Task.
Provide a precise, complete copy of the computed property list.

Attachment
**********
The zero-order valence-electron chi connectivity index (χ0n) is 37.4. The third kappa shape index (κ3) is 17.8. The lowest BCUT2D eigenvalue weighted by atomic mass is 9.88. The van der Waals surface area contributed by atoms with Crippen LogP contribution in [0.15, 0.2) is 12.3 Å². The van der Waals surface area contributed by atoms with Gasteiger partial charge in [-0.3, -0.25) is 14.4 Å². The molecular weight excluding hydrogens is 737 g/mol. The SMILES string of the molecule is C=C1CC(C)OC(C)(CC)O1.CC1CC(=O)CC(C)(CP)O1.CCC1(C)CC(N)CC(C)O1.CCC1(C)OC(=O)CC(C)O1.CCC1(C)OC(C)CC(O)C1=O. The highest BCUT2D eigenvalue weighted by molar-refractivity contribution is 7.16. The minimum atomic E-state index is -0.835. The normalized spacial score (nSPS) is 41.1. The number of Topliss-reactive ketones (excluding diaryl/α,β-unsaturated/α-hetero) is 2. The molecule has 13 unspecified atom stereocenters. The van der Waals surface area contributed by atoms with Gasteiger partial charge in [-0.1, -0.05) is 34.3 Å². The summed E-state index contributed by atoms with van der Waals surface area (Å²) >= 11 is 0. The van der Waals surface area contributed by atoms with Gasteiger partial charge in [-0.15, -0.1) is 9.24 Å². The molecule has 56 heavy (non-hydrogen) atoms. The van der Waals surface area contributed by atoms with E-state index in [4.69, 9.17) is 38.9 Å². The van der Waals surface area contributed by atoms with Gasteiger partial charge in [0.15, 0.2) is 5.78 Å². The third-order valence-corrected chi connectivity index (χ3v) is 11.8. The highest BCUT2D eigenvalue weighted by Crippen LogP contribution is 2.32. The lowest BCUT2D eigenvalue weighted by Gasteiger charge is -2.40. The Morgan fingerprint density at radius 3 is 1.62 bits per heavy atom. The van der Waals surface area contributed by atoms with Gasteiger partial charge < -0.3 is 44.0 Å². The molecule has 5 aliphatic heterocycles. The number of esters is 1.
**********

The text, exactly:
The zero-order valence-electron chi connectivity index (χ0n) is 37.4. The third kappa shape index (κ3) is 17.8. The lowest BCUT2D eigenvalue weighted by atomic mass is 9.88. The van der Waals surface area contributed by atoms with Crippen LogP contribution in [0.15, 0.2) is 12.3 Å². The van der Waals surface area contributed by atoms with Gasteiger partial charge in [-0.3, -0.25) is 14.4 Å². The molecular weight excluding hydrogens is 737 g/mol. The SMILES string of the molecule is C=C1CC(C)OC(C)(CC)O1.CC1CC(=O)CC(C)(CP)O1.CCC1(C)CC(N)CC(C)O1.CCC1(C)OC(=O)CC(C)O1.CCC1(C)OC(C)CC(O)C1=O. The highest BCUT2D eigenvalue weighted by molar-refractivity contribution is 7.16. The minimum atomic E-state index is -0.835. The normalized spacial score (nSPS) is 41.1. The number of Topliss-reactive ketones (excluding diaryl/α,β-unsaturated/α-hetero) is 2. The molecule has 13 unspecified atom stereocenters. The van der Waals surface area contributed by atoms with Gasteiger partial charge in [-0.1, -0.05) is 34.3 Å². The summed E-state index contributed by atoms with van der Waals surface area (Å²) >= 11 is 0. The van der Waals surface area contributed by atoms with Gasteiger partial charge in [-0.15, -0.1) is 9.24 Å². The molecule has 56 heavy (non-hydrogen) atoms. The van der Waals surface area contributed by atoms with E-state index in [4.69, 9.17) is 38.9 Å². The van der Waals surface area contributed by atoms with Gasteiger partial charge in [0.15, 0.2) is 5.78 Å². The third-order valence-corrected chi connectivity index (χ3v) is 11.8. The highest BCUT2D eigenvalue weighted by Crippen LogP contribution is 2.32. The lowest BCUT2D eigenvalue weighted by Gasteiger charge is -2.40. The Morgan fingerprint density at radius 3 is 1.62 bits per heavy atom. The van der Waals surface area contributed by atoms with Gasteiger partial charge < -0.3 is 44.0 Å². The molecule has 5 aliphatic heterocycles. The number of esters is 1.